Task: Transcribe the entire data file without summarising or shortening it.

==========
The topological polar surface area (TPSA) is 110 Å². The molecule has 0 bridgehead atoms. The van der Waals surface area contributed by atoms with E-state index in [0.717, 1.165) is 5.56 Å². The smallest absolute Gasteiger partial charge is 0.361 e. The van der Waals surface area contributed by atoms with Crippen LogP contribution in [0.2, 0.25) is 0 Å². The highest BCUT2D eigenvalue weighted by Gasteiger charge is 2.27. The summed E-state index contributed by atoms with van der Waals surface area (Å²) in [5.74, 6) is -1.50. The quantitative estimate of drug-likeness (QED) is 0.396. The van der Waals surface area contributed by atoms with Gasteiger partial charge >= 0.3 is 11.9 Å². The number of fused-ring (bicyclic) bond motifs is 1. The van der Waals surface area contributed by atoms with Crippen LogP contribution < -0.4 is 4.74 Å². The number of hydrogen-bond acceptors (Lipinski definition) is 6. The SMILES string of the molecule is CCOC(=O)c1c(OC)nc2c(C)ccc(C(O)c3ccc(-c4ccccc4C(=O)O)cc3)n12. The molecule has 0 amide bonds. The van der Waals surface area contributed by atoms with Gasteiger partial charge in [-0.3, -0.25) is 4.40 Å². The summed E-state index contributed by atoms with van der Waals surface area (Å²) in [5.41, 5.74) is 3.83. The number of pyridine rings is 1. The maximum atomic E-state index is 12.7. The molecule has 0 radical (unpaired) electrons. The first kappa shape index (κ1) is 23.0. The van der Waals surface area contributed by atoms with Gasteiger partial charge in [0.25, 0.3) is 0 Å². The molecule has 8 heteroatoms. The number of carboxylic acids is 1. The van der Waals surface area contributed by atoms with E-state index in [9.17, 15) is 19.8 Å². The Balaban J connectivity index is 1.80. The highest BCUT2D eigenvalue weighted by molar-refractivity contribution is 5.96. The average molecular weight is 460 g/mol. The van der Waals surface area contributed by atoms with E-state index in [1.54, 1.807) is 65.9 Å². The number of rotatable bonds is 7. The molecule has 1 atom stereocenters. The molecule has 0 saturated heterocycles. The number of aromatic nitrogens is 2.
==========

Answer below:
The topological polar surface area (TPSA) is 110 Å². The molecule has 0 bridgehead atoms. The van der Waals surface area contributed by atoms with E-state index in [0.717, 1.165) is 5.56 Å². The smallest absolute Gasteiger partial charge is 0.361 e. The van der Waals surface area contributed by atoms with Crippen LogP contribution in [0.2, 0.25) is 0 Å². The highest BCUT2D eigenvalue weighted by Gasteiger charge is 2.27. The summed E-state index contributed by atoms with van der Waals surface area (Å²) in [5.74, 6) is -1.50. The quantitative estimate of drug-likeness (QED) is 0.396. The van der Waals surface area contributed by atoms with Gasteiger partial charge >= 0.3 is 11.9 Å². The number of fused-ring (bicyclic) bond motifs is 1. The van der Waals surface area contributed by atoms with Crippen LogP contribution < -0.4 is 4.74 Å². The number of hydrogen-bond acceptors (Lipinski definition) is 6. The SMILES string of the molecule is CCOC(=O)c1c(OC)nc2c(C)ccc(C(O)c3ccc(-c4ccccc4C(=O)O)cc3)n12. The molecule has 0 amide bonds. The van der Waals surface area contributed by atoms with Gasteiger partial charge in [-0.3, -0.25) is 4.40 Å². The summed E-state index contributed by atoms with van der Waals surface area (Å²) in [5.41, 5.74) is 3.83. The number of pyridine rings is 1. The maximum atomic E-state index is 12.7. The molecule has 0 radical (unpaired) electrons. The first kappa shape index (κ1) is 23.0. The van der Waals surface area contributed by atoms with Gasteiger partial charge in [0.25, 0.3) is 0 Å². The molecule has 8 heteroatoms. The number of carboxylic acids is 1. The van der Waals surface area contributed by atoms with E-state index in [9.17, 15) is 19.8 Å². The Balaban J connectivity index is 1.80. The highest BCUT2D eigenvalue weighted by molar-refractivity contribution is 5.96. The average molecular weight is 460 g/mol. The van der Waals surface area contributed by atoms with E-state index in [1.54, 1.807) is 65.9 Å². The number of rotatable bonds is 7. The molecule has 1 atom stereocenters. The molecule has 0 saturated heterocycles. The number of aromatic nitrogens is 2.